The topic of Sales management is very broad, and is covered in an infinite number of books, so we won’t be covering that here. There is also an endless list of material on sales management—and as anyone who has read my previous writings on the subject knows, I consider that management is management. There are principles which dictate great management, and they are applied in sales management, as well as in the management of any other part of a company, or in the overall management of the company itself. The management methods that we have found the most effective, and to have the biggest impact on effectiveness and efficiency, are those of world-renowned management consultant Fredmund Malik.
“Management must be learnt just like any other profession, a foreign language or a type of sport. Management is not easy, so it must constantly be practiced. However, neither is it more difficult than other professions, so anyone can achieve a certain degree of competence, higher than that of an amateur.” —Fredmund Malik
In this ebook we are going to get very specific: we’re going to be dealing with sales management through CRM. I personally believe (as do a lot of experts today) that utilizing a CRM is the only way to manage a sales team—and in fact, it is practically impossible to manage one without it.
There is no system in the industry today like Pipeliner CRM, one that empowers precision sales management through CRM. Therefore we can truly say that Pipeliner CRM is the only really effective tool available today in the market.
We are going to break sales management through CRM down into 4 basic functions, with a chapter covering each.
In sales, it all begins with leads. There is always a sales quota to be made. A quota won’t be attained without adequate opportunities—and opportunities won’t happen without adequate leads.
Even with a good inbound lead program (which most companies have today), to truly guarantee their success, every salesperson should prospect, should generate their own leads. Lead management can be very precisely conducted through Pipeliner CRM, from lead assignment up through conversion to an opportunity.
At the very heart of running a sales, the pipeline is opportunity management. Opportunity management consists of, first, setting up a sales process. This means knowing the various stages that your opportunities pass through, from lead all the way to close. When you know how long a deal takes to make it through the pipeline, and how long it should take for an opportunity to make it through each stage of that pipeline, you’ve got a fairly accurate sales process.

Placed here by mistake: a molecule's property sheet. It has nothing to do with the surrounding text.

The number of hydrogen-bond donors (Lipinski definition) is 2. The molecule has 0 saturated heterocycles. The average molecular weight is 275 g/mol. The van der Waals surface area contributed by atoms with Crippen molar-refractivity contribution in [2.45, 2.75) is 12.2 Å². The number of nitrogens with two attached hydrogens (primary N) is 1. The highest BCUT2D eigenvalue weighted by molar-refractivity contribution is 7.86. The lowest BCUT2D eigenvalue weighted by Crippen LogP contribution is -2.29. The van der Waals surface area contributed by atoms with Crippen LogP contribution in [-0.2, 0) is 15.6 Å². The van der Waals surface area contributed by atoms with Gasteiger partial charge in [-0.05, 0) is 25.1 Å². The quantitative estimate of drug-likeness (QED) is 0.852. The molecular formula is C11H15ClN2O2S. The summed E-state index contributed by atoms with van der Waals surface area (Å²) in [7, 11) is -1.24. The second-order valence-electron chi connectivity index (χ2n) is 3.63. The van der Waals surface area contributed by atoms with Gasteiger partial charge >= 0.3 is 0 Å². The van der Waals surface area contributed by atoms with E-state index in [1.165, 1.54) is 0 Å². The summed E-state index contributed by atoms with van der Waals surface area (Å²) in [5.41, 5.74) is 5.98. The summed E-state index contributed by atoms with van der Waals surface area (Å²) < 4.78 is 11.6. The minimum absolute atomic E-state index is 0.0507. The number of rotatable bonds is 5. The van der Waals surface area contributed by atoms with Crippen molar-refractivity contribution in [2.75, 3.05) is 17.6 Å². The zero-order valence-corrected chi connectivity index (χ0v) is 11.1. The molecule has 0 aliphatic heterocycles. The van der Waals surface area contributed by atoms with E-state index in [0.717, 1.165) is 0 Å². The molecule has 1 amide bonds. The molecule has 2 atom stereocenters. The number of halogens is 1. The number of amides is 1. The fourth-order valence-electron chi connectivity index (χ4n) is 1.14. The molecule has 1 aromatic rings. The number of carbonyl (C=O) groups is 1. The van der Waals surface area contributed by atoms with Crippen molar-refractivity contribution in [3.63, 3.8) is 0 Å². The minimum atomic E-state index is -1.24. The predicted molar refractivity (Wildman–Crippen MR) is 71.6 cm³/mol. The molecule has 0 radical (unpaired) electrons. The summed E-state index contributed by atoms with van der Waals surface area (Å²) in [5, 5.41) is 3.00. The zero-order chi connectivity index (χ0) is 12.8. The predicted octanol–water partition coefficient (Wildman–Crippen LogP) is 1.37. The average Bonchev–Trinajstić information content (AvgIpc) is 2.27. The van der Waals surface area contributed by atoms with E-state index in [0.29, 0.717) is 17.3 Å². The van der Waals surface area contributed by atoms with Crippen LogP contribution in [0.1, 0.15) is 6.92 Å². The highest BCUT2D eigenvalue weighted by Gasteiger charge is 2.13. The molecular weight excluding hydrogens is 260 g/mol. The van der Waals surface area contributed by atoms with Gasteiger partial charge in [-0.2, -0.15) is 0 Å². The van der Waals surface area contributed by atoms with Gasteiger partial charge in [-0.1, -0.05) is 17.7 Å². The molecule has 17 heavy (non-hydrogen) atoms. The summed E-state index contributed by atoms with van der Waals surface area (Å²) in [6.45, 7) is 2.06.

Account management is a considerable job—and one of the most important for a sales professional. Account management consists of several key functions, all of which actually add up to happy customers. Account management is most precisely conducted through CRM.
Existing accounts are the foundation and stability of a company. Moreover, it is far less complex and costly to keep an existing account satisfied and happy than it is generating new business.
For all of these reasons, account management is a primary important function of an enterprise.
The War Room Concept
The War Room is a vital concept in sales management.
A physical war room, in the military, is a space in which generals, officers and battle coordinators visually plan out battle tactics and strategies for specific operations. In business, the term has come to mean a meeting space built for the specific purpose of providing a dedicated location for stakeholders and project teams to share a location and visually communicate tasks and activities associated with the execution of critical projects.
Moving over to sales, the idea is to control and manage all of your sales resources in one location, in a way that they are all visually available and all data is present.
Hunter and Farmer
Finally, we need to examine the two basic types of salespeople, the hunter and the farmer, and how each of these are managed.
Come with me as we explore each of these vital parts of sales management through CRM.